To the average person, trying to assemble a rock collection doesn’t sound like a very evil thing to do. To the Marvel fan, however, saying you want to collect the Infinity Stones raises as many red flags as running around screaming “Hail Hydra!” or “the Skrull are coming!” As Kevin Feige has been saying the past 11 years, “It’s all connected.” All 20 films starting with “Iron Man” and ending with “Captain Marvel” (with more yet to come) exist in the same continuity as each other, all pushing the meta-narrative towards greater heights, danger, and box office records.
Lurking in the background – and finally taking the forefront in “Infinity War” – are the Infinity Stones. Whether you’re new to the MCU or are a veteran trying to refresh your memory, here’s a quick rundown of any and everything you need to know about these uber powerful, all-encompassing, planet-melting plot devices.
** HUGE SPOILERS BELOW **
Ultimate Guide to Marvel’s Infinity Stones
Where did the Infinity Stones come from?
As The Collector excitedly explains, the Infinity Stones were created with the big bang. They are remnants of the beginning of the beginning, possibly (though unconfirmed) created by four Cosmic Entities: Infinity, Eternity, Entropy, and Death.
The explosion propelled the six stones apart, scattering them across the universe. Only beings of great strength are able to hold them, with fewer still able to actually use them. Eson the Searcher was one such being (shown in the video holding the purple stone) able to do so, and destroyed an entire planet.
And he only had one of them. Shortly after the beginning of “Infinity War,” Thanos has two.
How many Infinity Stones are there?
There are six:
Which Infinity Stones does Thanos have?
All of the above. (Gulp.)
With the power of the Infinity Gauntlet, Thanos can harness the power of all six stones combined, making him capable of virtually anything – even destroying half of all life in the universe.
What do the Infinity Stones do?
Each Infinity Stone is a capsule of vast power related to its namesake. The way this is portrayed in the MCU is as follows:
The blue Space Stone is the one we’ve seen the most. Red Skull tried to utilize its abilities in “Captain America: The First Avenger”, but Hydra did not truly understand what they were dealing with. As such, the stone jettisoned Red Skull into space where he wouldn’t be heard from for decades … or 18 movies.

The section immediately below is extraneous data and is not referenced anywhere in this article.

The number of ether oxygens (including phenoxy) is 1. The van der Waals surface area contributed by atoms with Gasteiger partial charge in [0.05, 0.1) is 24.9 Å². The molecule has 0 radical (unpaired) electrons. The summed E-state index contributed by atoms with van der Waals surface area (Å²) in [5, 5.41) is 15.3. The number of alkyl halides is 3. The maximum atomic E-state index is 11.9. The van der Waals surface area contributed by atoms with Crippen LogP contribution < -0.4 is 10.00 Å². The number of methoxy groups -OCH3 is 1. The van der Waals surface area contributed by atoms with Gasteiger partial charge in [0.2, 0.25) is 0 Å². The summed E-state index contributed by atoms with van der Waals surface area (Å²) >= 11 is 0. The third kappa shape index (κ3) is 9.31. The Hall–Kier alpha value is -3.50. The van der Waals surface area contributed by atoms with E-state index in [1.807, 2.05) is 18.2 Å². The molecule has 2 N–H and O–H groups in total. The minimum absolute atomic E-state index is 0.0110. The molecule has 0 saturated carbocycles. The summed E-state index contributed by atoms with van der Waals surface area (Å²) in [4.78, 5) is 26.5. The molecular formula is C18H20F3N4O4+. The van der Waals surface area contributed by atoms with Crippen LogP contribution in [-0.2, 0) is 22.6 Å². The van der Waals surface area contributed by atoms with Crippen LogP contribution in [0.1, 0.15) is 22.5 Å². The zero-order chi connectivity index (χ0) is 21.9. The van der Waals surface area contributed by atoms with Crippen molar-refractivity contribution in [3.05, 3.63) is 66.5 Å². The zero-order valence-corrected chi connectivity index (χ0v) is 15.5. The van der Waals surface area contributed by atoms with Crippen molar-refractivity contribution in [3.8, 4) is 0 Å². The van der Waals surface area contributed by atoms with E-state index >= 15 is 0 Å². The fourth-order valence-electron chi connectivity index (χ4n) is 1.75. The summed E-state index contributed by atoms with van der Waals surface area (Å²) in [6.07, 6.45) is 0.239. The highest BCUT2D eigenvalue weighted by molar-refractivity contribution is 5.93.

This stone grants Thanos the ability to warp space, teleporting from planet to planet like it’s nothing. It also allows him to open portals so he can phase in and out of locations, evade attacks, and – when combined with the Power Stone – even throw moons at people.
The Power Stone was the plot device in the first “Guardians of the Galaxy” film, the small purple stone that Star Lord stumbles upon at the start of the story. Ronin the Accuser was sent to deliver the stone to Thanos, but jealously kept it for himself.
The Power Stone serves as sort of an unbridled battery, a turbocharge that by itself is the pinnacle of raw untamed energy – the kind that can destroy planets with a single hit. It allows Thanos to shrug off mighty attacks, hit harder than anybody else, and let loose deathly energy strong enough to overpower even Iron Man.
When it’s combined with other stones, however, the Power Stone really hits its stride. Imagination is the limit when you combine immense power with the ability to tear holes in space, turn back time, or warp reality. At the start of “Infinity War” we learn that Thanos has already taken the stone from the Xandar government, where the Guardians of the Galaxy left it to be safeguarded. At the start of the film, Thanos is already in possession of it.
We first saw the red Reality Stone in a strange liquid form known as the aether in “Thor: The Dark World.” As with Red Skull and the space stone, when an Infinity Stone falls into mortal hands who don’t know what they’re dealing with, things get … weird.
“Dark World” showed the Reality Stone to be incredibly unstable, causing wormholes and rifts to open – kind of like a Space Stone that can’t get its act together. In Thanos’ hands we get a clearer idea of just what it is the Reality Stone can actually do: Create powerful and complex illusions, and temporarily alter reality to appear the way you want.